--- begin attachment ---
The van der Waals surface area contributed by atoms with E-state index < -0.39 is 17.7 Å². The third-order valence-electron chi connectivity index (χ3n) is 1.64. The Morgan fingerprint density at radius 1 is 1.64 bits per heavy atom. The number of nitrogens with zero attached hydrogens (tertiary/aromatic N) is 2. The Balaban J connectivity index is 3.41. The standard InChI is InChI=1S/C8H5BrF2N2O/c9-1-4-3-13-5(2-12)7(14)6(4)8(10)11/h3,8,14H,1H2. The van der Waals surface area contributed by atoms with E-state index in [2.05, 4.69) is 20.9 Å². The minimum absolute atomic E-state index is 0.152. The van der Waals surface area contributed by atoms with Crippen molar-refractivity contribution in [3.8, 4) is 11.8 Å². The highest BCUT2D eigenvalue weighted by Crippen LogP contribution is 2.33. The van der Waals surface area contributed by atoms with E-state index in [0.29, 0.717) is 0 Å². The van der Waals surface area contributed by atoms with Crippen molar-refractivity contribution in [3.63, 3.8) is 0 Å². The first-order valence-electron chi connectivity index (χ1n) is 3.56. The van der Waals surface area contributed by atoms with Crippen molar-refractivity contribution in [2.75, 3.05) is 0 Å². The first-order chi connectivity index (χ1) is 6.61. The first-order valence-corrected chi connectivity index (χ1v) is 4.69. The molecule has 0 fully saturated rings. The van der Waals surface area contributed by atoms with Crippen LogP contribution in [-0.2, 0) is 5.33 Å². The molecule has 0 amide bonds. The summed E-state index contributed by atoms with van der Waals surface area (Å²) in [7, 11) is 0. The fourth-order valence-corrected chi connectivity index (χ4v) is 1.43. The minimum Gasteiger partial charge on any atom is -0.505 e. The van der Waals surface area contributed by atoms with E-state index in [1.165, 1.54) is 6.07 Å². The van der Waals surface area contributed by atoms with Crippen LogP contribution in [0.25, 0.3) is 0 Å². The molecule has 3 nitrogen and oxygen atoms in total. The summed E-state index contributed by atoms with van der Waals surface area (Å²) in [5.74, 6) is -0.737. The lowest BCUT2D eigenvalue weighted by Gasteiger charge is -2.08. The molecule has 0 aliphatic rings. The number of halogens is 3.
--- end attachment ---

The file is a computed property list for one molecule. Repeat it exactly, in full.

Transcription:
The van der Waals surface area contributed by atoms with E-state index < -0.39 is 17.7 Å². The third-order valence-electron chi connectivity index (χ3n) is 1.64. The Morgan fingerprint density at radius 1 is 1.64 bits per heavy atom. The number of nitrogens with zero attached hydrogens (tertiary/aromatic N) is 2. The Balaban J connectivity index is 3.41. The standard InChI is InChI=1S/C8H5BrF2N2O/c9-1-4-3-13-5(2-12)7(14)6(4)8(10)11/h3,8,14H,1H2. The van der Waals surface area contributed by atoms with E-state index in [2.05, 4.69) is 20.9 Å². The minimum absolute atomic E-state index is 0.152. The van der Waals surface area contributed by atoms with Crippen molar-refractivity contribution in [3.8, 4) is 11.8 Å². The highest BCUT2D eigenvalue weighted by Crippen LogP contribution is 2.33. The van der Waals surface area contributed by atoms with E-state index in [0.29, 0.717) is 0 Å². The van der Waals surface area contributed by atoms with Crippen molar-refractivity contribution in [3.63, 3.8) is 0 Å². The first-order valence-electron chi connectivity index (χ1n) is 3.56. The van der Waals surface area contributed by atoms with Crippen molar-refractivity contribution in [2.75, 3.05) is 0 Å². The first-order chi connectivity index (χ1) is 6.61. The first-order valence-corrected chi connectivity index (χ1v) is 4.69. The molecule has 0 fully saturated rings. The van der Waals surface area contributed by atoms with Crippen LogP contribution in [-0.2, 0) is 5.33 Å². The molecule has 0 amide bonds. The summed E-state index contributed by atoms with van der Waals surface area (Å²) in [7, 11) is 0. The fourth-order valence-corrected chi connectivity index (χ4v) is 1.43. The minimum Gasteiger partial charge on any atom is -0.505 e. The van der Waals surface area contributed by atoms with E-state index in [1.165, 1.54) is 6.07 Å². The van der Waals surface area contributed by atoms with Crippen LogP contribution in [0.25, 0.3) is 0 Å². The molecule has 3 nitrogen and oxygen atoms in total. The summed E-state index contributed by atoms with van der Waals surface area (Å²) in [5.74, 6) is -0.737. The lowest BCUT2D eigenvalue weighted by Gasteiger charge is -2.08. The molecule has 0 aliphatic rings. The number of halogens is 3.